August 20, 2010 (Day 202) — Monkey Gland
One of the great classics. Yet, one of the most unapproachable cocktails simply because of its vaguely ominous name. I mean seriously? Monkey Gland? It doesn’t exactly scream “DRINK ME!”
Even less so when you consider the somewhat odious nature of its entomology.
According to the 1922 tome Harry’s ABC of Mixing Cocktails book, Harry McElhone is the creator of the strangely named drink. But where does the name come from? Supposedly, it was inspired by the 1920’s experiments of mad scientist Serge Voronoff. Of course, I use the term mad scientist simply because he grafted the testicles of monkeys onto the testicles of men.
From an article on GVSU.edu:
The first human xenotransplants were made in 1920 in France, by a professor of Russian origin, Serge Voronoff (1866-1951). At the age of 18, he left Russia to study medicine in Paris; he became a naturalized Frenchman in 1895. Dr. Alexis Carrel taught his young friend, an ingenious and skillful surgeon, the technique of transplanting. In 1896, Voronoff left for Egypt, where he stayed until 1910. There, he took an active interest in eunuchs who, castrated when they were children, revealed certain deficiencies. Voronoff was convinced according to his own observations that testicles not only have a genital function, but also that they act on the skeletal, muscular, nervous, and psychological development of the individual. Already in June 1889, physiologist Adolphe Brown-Séquard (1817-1894) injected himself under the skin with an aqueous extract of dog and guinea pig testicles, ground up and mollified–an opotherapy or juice treatment. In line with the eugenicist trend in medicine of the 1920’s and 1930’s, Voronoff intended to “rejuvenate” human organisms with a transplant of glands from chimpanzees and baboons, who were thus elevated to the rank of brotherly species with mankind. “I dare assert,” he wrote, “that the monkey is superior to man by the sturdiness of its body, the quality of its organs, and the absence of those defects, hereditary and acquired, with which the main part of mankind is afflicted.” For him, aging was the result of a slowing down of endocrinal secretions, and particularly sexual hormones.
I mean, come on. We’ve all been to Tijuana. We’ve all taken down a bottle or two of something we were pretty sure wasn’t actually tequila. We know what goes on there. That’s still a little weird. But naming a cocktail after monkey balls grafted onto man balls. That’s normal!
That’s the face of normalcy.
According to the same article:
On the 12th of June, 1920, he performed the first (official) transplant of a monkeygland on a man. The monkeygland would be cut in pieces of about two centimeters long by a half centimeter wide and a few millimeters deep. The surgeon would then introduce two grafts in the scrotum, which he fixed with stitches taken off after eight days. Among forty men operated on during the 1920’s-30’s at a private clinic, the Villa Molière in Auteil, at a nursing home, Ambroise Paré in Neully, and the Rue Montaigne nursing home in Paris, we find listed nine employees, seven doctors, four engineers, four men of letters, three architects, three manufacturers, two attorneys, two university professors, one man of private means, one agronomist, one painter, and one worker. Eight of them were of foreign extraction. Nine were between the ages of 20 and 40; eighteen were between 41 and 60; seventeen were between 61 and 80. Voronoff’s notoriety kept growing. In 1926 he wrote a book, Studies of Aging and Rejuvenation with Transplants, in which he explains and develops his theory, offering what appear to be quite convincing results.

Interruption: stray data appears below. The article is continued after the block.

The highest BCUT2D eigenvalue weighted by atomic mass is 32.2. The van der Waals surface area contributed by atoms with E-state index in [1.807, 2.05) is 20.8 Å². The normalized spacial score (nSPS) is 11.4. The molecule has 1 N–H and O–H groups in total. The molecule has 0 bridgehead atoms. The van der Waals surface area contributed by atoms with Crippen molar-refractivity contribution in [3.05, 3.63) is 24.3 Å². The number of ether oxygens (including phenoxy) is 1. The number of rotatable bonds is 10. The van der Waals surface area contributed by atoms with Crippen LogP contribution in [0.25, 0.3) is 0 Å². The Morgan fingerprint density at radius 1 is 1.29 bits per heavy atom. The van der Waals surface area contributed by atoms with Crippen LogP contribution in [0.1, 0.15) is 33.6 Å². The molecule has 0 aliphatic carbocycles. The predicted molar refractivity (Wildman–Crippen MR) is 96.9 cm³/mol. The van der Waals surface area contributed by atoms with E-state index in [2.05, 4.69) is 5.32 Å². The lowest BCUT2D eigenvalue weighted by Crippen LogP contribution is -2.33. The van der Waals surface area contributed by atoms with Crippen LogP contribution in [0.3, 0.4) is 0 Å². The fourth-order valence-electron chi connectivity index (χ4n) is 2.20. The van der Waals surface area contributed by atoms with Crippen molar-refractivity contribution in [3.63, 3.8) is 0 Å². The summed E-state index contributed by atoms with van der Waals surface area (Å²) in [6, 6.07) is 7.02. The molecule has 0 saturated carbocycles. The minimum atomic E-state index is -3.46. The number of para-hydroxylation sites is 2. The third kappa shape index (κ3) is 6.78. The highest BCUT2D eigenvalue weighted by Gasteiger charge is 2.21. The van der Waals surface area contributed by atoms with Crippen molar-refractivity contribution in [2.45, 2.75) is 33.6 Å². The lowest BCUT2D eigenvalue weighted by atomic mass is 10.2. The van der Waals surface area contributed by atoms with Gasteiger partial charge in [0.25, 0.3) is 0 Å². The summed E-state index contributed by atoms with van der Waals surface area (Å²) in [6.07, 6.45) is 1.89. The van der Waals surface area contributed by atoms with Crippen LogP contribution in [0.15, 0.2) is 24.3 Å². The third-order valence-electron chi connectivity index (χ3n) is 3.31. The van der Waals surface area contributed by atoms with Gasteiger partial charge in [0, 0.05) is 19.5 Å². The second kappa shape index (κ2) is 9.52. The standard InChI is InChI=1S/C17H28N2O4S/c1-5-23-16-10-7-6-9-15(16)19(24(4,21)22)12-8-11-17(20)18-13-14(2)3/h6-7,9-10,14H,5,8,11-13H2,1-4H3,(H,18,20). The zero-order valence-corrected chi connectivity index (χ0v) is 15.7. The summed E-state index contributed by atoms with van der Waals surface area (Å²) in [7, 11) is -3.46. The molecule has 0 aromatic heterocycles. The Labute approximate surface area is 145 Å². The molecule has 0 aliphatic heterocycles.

It was with these… ummm.. “ideals” in mind that we have a quite delicious classic cocktail.
2 oz gin
1 oz orange juice
1/4 oz grenadine
1 dash absinthe
orange slice for garnish
Swirl the absinthe in a chilled cocktail glass to coat it, then dump any excess. Pour the other ingredients into a cocktail shaker with ice cubes and shake well.
Strain into the prepared cocktail glass.
The mixed tastes of orange and hint of liquor is one hell of a combination. Very pleasant, very strange, very interesting. Several Websites featuring this drink called the mingling taste a “mystique.” I’d say that’s a pompous, egotistical, and fully accurate description of the mix of flavors. The juniper of the gin (rhyming!), the sweetness of the grenadine and the mingling of the orange juice and absinthe is a perfect mix. Oddly enough, it reminded me of a licorice jelly bean.
But you aren’t hear for cocktails! You’re hear for pictures of the actual Monkey Gland!